When these people become eligible for their VA home loan benefit, it may come after a longer waiting period than those on active duty. So there are situations where people in uniform simply don’t have the ability to wait out that time-in-service commitment and need to purchase a home. Enter the FHA loan program as one option.

Another reason some potential VA loan borrowers might choose an FHA mortgage? They have already used their current VA loan entitlement but have not paid off the loan in full or sold the home. Those who want to purchase a primary residence in such cases may do well to consider the FHA loan option because VA and FHA mortgages have a few traits in common, as we’ll discuss below.

VA Loans and FHA Mortgages: Similarities

VA and FHA mortgages are both government-backed home loans, which means the government is offering a guarantee to the lender to pay a portion of the home loan off if the borrower defaults on the mortgage. That means less risk for the lender and the ability to offer more forgiving credit qualifying requirements for the mortgage.

Both VA and FHA loans feature no penalty for early payoff of the mortgage. VA and FHA home loans offer the ability to refinance later with no VA or FHA required a credit check or appraisal into what’s known as a Streamline Refinance. These refi loans offer no cash back to the borrower but do typically result in a benefit to the borrower such as a lower interest rate, the ability to get out of an adjustable-rate mortgage into a fixed-rate loan, and/or lower monthly payments.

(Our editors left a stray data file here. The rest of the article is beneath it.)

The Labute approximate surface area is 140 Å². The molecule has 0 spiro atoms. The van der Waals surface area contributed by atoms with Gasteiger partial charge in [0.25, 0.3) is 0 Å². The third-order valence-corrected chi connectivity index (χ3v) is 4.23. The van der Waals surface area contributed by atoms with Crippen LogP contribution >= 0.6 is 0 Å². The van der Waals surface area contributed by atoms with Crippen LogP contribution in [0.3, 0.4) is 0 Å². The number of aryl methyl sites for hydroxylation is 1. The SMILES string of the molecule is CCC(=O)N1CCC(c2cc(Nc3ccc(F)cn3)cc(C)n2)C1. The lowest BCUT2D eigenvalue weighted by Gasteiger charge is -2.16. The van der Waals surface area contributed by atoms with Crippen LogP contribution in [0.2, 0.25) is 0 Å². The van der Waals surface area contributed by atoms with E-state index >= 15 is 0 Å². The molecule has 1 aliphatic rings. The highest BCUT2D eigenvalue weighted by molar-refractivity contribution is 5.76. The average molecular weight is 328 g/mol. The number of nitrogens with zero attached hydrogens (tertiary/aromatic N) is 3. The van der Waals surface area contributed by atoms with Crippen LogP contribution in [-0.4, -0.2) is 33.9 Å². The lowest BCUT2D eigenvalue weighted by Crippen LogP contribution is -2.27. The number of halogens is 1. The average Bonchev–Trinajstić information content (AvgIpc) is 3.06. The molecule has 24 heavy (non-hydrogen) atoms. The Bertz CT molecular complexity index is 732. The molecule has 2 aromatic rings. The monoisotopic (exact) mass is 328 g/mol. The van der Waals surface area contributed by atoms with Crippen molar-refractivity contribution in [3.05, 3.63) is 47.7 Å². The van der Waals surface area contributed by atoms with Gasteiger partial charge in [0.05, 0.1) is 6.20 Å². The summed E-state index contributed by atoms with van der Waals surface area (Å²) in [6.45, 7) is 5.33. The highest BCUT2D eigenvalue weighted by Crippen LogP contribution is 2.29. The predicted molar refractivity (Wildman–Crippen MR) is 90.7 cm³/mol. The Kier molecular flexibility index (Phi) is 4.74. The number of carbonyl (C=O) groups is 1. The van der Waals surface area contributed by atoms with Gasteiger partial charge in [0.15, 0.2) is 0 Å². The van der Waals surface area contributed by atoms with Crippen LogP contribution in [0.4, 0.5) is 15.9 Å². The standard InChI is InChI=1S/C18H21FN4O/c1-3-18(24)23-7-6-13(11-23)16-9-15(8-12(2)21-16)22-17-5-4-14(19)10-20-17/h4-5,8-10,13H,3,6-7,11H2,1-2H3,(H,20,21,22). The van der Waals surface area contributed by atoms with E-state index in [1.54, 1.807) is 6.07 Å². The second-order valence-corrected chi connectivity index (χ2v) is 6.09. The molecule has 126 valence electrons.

VA and FHA loans for purchases typically feature no cash back to the borrower except in the form of a refund for things paid for up front but later financed into the loan.

Both VA and FHA mortgages also feature an escape clause that allows the borrower to walk away from the mortgage with no penalty if the appraised value of the property is lower than the asking price.

FHA mortgages and VA loans both are guided not by VA and FHA loan guidelines, but also by state law, lender standards, and changes in federal law. When it comes to lender standards, there are some things your lender cannot do with a VA or FHA mortgage.